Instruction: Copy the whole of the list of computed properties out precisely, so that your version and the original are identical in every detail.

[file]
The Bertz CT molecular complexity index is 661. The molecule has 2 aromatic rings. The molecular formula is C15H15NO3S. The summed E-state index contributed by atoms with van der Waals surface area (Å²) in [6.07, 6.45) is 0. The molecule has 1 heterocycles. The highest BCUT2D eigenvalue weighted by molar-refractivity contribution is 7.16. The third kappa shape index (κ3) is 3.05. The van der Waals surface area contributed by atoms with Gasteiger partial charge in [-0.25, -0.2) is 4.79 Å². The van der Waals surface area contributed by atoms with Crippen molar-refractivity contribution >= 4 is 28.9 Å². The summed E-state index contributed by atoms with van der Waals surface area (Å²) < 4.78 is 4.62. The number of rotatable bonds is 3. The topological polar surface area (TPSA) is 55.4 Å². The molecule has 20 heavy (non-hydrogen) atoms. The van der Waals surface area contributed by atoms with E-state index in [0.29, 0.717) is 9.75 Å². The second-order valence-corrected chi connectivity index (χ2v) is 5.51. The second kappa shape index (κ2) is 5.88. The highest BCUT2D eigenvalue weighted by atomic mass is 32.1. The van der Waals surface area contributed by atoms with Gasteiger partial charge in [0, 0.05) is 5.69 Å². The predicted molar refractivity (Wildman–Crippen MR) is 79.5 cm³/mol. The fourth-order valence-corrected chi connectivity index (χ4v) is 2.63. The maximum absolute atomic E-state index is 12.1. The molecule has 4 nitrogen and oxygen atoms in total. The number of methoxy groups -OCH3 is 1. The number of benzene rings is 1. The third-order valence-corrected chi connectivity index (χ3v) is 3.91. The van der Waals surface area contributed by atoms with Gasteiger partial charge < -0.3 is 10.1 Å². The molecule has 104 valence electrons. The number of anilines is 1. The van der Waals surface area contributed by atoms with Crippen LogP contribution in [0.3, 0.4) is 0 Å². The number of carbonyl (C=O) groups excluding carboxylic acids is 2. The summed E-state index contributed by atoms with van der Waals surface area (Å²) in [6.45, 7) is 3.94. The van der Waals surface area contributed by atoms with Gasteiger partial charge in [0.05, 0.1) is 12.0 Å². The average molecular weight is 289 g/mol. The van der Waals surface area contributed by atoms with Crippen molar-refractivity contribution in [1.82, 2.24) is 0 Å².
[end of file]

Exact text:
The Bertz CT molecular complexity index is 661. The molecule has 2 aromatic rings. The molecular formula is C15H15NO3S. The summed E-state index contributed by atoms with van der Waals surface area (Å²) in [6.07, 6.45) is 0. The molecule has 1 heterocycles. The highest BCUT2D eigenvalue weighted by molar-refractivity contribution is 7.16. The third kappa shape index (κ3) is 3.05. The van der Waals surface area contributed by atoms with Gasteiger partial charge in [-0.25, -0.2) is 4.79 Å². The van der Waals surface area contributed by atoms with Crippen molar-refractivity contribution >= 4 is 28.9 Å². The summed E-state index contributed by atoms with van der Waals surface area (Å²) < 4.78 is 4.62. The number of rotatable bonds is 3. The topological polar surface area (TPSA) is 55.4 Å². The molecule has 20 heavy (non-hydrogen) atoms. The van der Waals surface area contributed by atoms with E-state index in [0.29, 0.717) is 9.75 Å². The second-order valence-corrected chi connectivity index (χ2v) is 5.51. The second kappa shape index (κ2) is 5.88. The highest BCUT2D eigenvalue weighted by atomic mass is 32.1. The van der Waals surface area contributed by atoms with Gasteiger partial charge in [0, 0.05) is 5.69 Å². The predicted molar refractivity (Wildman–Crippen MR) is 79.5 cm³/mol. The fourth-order valence-corrected chi connectivity index (χ4v) is 2.63. The maximum absolute atomic E-state index is 12.1. The molecule has 4 nitrogen and oxygen atoms in total. The number of methoxy groups -OCH3 is 1. The number of benzene rings is 1. The third-order valence-corrected chi connectivity index (χ3v) is 3.91. The van der Waals surface area contributed by atoms with Gasteiger partial charge < -0.3 is 10.1 Å². The molecule has 104 valence electrons. The number of anilines is 1. The van der Waals surface area contributed by atoms with Crippen LogP contribution in [0.3, 0.4) is 0 Å². The number of carbonyl (C=O) groups excluding carboxylic acids is 2. The summed E-state index contributed by atoms with van der Waals surface area (Å²) in [6.45, 7) is 3.94. The van der Waals surface area contributed by atoms with Gasteiger partial charge in [0.05, 0.1) is 12.0 Å². The average molecular weight is 289 g/mol. The van der Waals surface area contributed by atoms with Crippen molar-refractivity contribution in [1.82, 2.24) is 0 Å².